Apple’s cloud services were knocked offline for nearly 12 hours on Wednesday, leaving millions of users around the world unable to update apps or purchase music and software from the iOS and Mac Store or the iTunes store. Apple’s iCloud services, including email, were also affected, albeit for a shorter period. Meanwhile, some of the tech giant’s retail stores had to process sales by taking old-school credit card impressions in lieu of Apple Pay.

Experts say the outage shows that heavy cloud users, from road warriors to businesses, need to take steps to ensure they can function when the cloud is down.

It wasn’t hackers or malware that brought down Apple’s network -- an internal DNS error was to blame, according to Apple. DNS, short for domain name system, is used to direct Internet traffic to its proper IP address, or destination. And while it was only one system that brought down Cupertino’s e-commerce services for hours, it was enough to reportedly cost the company up to $25 million in lost revenue, according to the Sydney Morning Herald.

The incident is the latest example of the cloud’s inherent risks. Online services brings many benefits, like being able to log in to your content from almost any device, but there are some big downsides to having everything connected to the Web.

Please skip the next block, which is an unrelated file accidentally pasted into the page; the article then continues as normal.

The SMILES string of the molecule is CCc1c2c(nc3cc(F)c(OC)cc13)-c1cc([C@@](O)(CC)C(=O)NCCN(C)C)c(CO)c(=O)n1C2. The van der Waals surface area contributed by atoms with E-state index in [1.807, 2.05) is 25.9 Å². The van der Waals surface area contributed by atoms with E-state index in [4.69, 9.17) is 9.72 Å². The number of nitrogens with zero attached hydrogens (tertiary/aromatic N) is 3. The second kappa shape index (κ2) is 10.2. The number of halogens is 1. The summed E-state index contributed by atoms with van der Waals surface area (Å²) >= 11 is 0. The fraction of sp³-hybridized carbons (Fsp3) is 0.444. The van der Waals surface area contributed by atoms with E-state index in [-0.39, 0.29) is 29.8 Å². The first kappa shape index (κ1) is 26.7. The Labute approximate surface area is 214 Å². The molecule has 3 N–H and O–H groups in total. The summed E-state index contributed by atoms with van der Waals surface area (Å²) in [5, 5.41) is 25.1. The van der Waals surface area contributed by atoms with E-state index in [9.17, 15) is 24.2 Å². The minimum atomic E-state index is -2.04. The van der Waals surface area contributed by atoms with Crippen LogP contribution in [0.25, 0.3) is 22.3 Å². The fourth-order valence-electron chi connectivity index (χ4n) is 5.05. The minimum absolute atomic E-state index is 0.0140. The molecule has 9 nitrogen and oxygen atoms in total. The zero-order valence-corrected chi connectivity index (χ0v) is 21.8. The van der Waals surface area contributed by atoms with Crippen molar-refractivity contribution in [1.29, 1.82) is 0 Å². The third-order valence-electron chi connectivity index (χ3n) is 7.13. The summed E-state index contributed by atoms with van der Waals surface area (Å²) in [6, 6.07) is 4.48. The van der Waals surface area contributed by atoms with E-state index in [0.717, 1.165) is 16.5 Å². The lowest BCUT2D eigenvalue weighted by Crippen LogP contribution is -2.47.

"Using the cloud, be it for content distribution or service delivery, brings convenience and immediacy, but the natural tradeoffs include connectivity needs and the potential issues when the server or services are taken offline," said Michael Inouye, ABI Research senior analyst, in an email. "Ultimately these outages are a cost of doing business in the digital age, and in many cases there aren’t many alternatives.”

The problem isn't exclusive to Apple. Outages have hit many tech companies over the past year, including Amazon, Microsoft (its Xbox Live went down) and, briefly on Thursday, Google, according to Business Insider.

While there’s not much users can do from their end to prevent losing access to cloud services, there are a few steps that can be taken to mitigate the effects of an outage.

First and foremost, regularly backing up files to local storage can minimize downtime by providing a second or even third location for important documents. Apple provides ample documentation on how to do this for every app it has on the service, including Bookmarks, Calendars, Contacts, iTunes, Mail, Photos and Reminders. Windows users can do the same with their OneDrive files by going into the settings and turning on “Access all files online.” And Google users can download all their data through the Google Takeout service.

To have email available both offline and online, users can set up email accounts with their desktop email client, which can download files to be viewed whenever -- as long as the computer is accessible. Google users also have another option through the Gmail Offline service, which allows Gmail users to read and compose email even when Gmail servers are down or an Internet connection isn’t available.

Lastly, avoid keeping sensitive documents in cloud storage. If necessary, use encryption services such as Boxcryptor for an additional layer of protection.

"I’m not sure there’s much for the consumer to do, other than to accept that this is a reality of cloud distribution," said Inouye. "Generally, though, I think consumers will be upset while the outage is happening, but any animosity they might have is short-lived."